This blogsite provides a platform on which research and analysis regarding the political economy of contemporary globalised capitalism can be shared more widely, and where the implications for population health and for health care of such research and analysis can be explored.

Humanity faces a complex of multiple crises: deepening inequality, conflict and displacement, loss of biodiversity, and global warming. These crises have wide reaching implications for communities around the world, including the shaping of population health and the provision of decent health care.

The structures, forces and dynamics of globalised capitalism play a central role in reproducing these multiple crises. The discipline of critical political economy (theory and research) has powerful insights into the dynamics of globalised capitalism as well as tools for strategy, policy and practice.

The theory of change which has informed the development of this blogsite anticipates a widening and deepening conversation across PHM regarding the implications of critical political economy for the struggle for health: description, explanation and strategy.

Familiarity with political economy varies widely across PHM. Our theory of change anticipates that the design and operation of the blogsite will increase access to political economy principles across that spectrum and in doing so will empower the work of PHM.

Political economy is a critical discipline for PHM but it does not stand alone. In making sense of the challenges we face in our activism we draw on many different ways of understanding the world including many different bodies of theory as well as the embodied lessons of our experience and encultured lessons of our communities.

Design and operation

Achieving the purposes sketched above depends on the design of the blogsite and the way it operates as well as the robustness of our theory of change.

We don’t have blueprints for either design or operations. Achieving our purposes will depend on learning while doing; identifying the key aspects and learning how to approach them.

At this early stage several key aspects stand out: users and roles, the selection of posts; the quality of the debate in the comments on each post; and reaching out to possible subscribers and comment writers. The following assumptions may serve as starting points for our ongoing learning.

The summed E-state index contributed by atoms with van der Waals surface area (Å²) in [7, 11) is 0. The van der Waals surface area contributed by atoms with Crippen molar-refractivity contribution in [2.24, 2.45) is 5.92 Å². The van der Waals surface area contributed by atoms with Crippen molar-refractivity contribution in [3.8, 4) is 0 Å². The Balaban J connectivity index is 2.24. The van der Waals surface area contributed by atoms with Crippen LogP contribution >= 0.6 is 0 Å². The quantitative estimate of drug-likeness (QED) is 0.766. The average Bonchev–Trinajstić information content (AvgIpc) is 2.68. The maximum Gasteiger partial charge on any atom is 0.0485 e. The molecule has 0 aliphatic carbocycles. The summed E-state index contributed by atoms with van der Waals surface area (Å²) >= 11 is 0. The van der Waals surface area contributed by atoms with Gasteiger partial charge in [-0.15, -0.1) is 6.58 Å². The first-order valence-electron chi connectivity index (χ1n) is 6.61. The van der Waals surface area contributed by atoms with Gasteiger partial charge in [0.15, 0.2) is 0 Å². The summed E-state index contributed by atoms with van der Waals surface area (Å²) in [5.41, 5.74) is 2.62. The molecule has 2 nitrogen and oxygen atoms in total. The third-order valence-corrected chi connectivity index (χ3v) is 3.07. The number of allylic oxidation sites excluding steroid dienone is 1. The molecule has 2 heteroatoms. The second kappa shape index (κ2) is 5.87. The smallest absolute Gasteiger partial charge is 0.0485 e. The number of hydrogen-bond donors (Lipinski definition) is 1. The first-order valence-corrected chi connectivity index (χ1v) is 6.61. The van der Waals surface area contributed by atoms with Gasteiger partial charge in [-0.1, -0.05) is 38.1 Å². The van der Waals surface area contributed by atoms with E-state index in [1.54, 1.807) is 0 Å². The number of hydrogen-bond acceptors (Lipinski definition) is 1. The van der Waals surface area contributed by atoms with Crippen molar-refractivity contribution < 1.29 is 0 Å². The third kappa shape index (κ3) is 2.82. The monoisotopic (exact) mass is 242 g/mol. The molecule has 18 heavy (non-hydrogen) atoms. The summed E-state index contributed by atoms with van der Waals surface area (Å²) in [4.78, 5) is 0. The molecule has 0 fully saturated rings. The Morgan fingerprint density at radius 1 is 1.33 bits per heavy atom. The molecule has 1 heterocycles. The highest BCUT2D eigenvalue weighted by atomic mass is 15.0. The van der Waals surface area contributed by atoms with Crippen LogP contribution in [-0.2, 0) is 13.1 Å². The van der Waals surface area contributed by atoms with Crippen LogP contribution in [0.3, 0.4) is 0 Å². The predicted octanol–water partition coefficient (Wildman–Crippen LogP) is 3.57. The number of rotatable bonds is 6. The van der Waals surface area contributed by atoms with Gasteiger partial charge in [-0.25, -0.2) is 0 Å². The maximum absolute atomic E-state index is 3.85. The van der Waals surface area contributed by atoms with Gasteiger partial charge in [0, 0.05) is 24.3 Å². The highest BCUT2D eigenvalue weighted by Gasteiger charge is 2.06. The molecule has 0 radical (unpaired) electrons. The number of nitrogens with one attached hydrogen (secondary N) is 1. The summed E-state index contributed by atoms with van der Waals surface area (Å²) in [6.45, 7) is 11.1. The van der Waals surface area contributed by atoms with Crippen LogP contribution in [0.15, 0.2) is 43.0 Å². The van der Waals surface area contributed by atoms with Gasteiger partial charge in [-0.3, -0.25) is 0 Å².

Users and roles

  • Three categories of users: subscribers, commenters, and posters;
  • Identified ‘posters’ responsible for formal posting of new blog spots;
  • Posters recruited (or volunteered) to be people with established familiarity with critical political economy;
  • Commenters required to register and first comment to be moderated but free to publish comments thereafter.

Posts should:

  • highlight central issues of theory and research from across the critical political economy of global capitalism;
  • be written in an accessible style, including accessible language and stepped access to longer and more difficult sources;
  • invite an exploration of how their content might apply to health and to social movement practice;

Comments should:

  • draw out the implications for population health and health care and for the practice of PHM activists;
  • be accessible, interesting, exciting,

Reaching out will involve:

  • direct engagement with various units of PHM: country circles, regional coordinators, GHG, thematic groups;
  • periodic advertisements on PHM Exchange; and on PHM Social Media Accounts;
  • focused attention during IPHUs.


Achieving our purposes (and adapting our theory of change) depends on how well we learn from our experience regarding design and operations.

The role of our editorial group will be critical in monitoring our performance and steering our development.